471 families helped through CAP’s Christmas distribution

Because of the continued support from donors, sponsors, and partners, Christian Appalachian Project’s (CAP) Family Advocacy Program was able to provide holiday gifts, hams, and other needs to 471 families, including 1,003 children and 702 adults, through drive-thru Christmas distributions.

This was the second year for the drive-thru events because of the pandemic’s ongoing restrictions. In a normal year, the annual Christmas celebration hosted by CAP includes a church service and lunch for participants to fellowship and celebrate Christmas together followed by the distribution of gifts. Because of the pandemic, it has been hard for CAP staff to interact with our participants in person.

“We haven’t seen some of our families since last year’s distribution,” said Pat Griffith, manager of CAP’s Family Advocacy Program in Johnson, Martin, and Floyd Counties. “Some of our families are still taking precautions against the pandemic and are staying home. We are grateful for the support from our donors and partners who helped make this distribution possible to still be able to share the joy of Christmas with our families.”

Six teens who are a part of CAP’s Teen Leadership program, a component of CAP’s Youth Empowerment Services (YES) Program, helped decorate and assemble 216 Christmas goody bags for the drive-thru distribution for Johnson, Martin, and Floyd Counties. The bags were filled with bubbles, stickers, friendship bracelets, and sweet treats for children.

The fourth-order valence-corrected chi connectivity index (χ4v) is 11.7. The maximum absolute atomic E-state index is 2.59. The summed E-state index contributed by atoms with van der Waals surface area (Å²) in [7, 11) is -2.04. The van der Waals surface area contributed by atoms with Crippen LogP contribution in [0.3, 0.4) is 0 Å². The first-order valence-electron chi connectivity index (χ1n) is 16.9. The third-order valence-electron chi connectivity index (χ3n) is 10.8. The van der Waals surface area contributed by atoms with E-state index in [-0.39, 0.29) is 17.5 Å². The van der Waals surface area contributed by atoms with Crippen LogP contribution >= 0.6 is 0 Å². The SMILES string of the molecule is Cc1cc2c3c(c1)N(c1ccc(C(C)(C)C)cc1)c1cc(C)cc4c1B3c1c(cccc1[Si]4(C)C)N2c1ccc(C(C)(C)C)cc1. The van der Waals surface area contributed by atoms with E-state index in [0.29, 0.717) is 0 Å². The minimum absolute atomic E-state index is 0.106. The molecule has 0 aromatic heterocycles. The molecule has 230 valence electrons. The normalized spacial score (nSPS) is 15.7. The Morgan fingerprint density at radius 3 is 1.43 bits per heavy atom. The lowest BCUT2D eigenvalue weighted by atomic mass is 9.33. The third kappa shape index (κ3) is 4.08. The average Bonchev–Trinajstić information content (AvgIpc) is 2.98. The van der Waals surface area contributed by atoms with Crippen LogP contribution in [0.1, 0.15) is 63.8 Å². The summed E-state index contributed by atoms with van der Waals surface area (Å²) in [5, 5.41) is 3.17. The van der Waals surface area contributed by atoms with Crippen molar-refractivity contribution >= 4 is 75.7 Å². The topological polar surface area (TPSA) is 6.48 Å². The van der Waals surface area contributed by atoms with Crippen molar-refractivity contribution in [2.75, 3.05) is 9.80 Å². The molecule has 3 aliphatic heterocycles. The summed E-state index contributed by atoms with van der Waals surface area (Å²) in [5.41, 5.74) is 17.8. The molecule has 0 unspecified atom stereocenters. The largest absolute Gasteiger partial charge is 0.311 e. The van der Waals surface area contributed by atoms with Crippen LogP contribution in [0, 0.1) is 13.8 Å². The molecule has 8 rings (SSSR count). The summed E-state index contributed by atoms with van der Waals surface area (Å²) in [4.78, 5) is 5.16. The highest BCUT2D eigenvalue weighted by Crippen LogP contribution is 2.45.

In Jackson County, Annie F. Downs, a New York Times best-selling author, podcast host, and speaker, volunteered alongside CAP staff to distribute Christmas gifts and hams to families in the drive-thru line.

“Annie is a friend of CAP, and we were excited to have her help with our Christmas distribution and meet the families we serve,” said Carolyn Lindsey, manager of CAP’s Family Advocacy Program in Rockcastle, Jackson, and McCreary Counties. “It has been another challenging year with the pandemic, in addition to the devastating floods that impacted Eastern Kentucky earlier this year. Through our programs and events like Christmas distribution, CAP continues to provide comfort and relief to our participants during a stressful time.”

During her trip to Kentucky, Downs distributed nearly 300 copies of her new children’s book, What Sounds Fun To You?, to the students at Sand Gap Elementary in Jackson County and the students at CAP’s Child and Family Development Center in Rockcastle County.

As part of a Giving Tuesday initiative, Downs’ publisher, Baker Publishing Group, committed to donate a copy of What Sounds Fun To You? to match each one purchased during a five-day period. Downs partnered with CAP to receive and distribute the donated books to children in Appalachia. Around 700 more copies of What Sounds Fun To You? donated through the initiative will be distributed through CAP’s YES programming.


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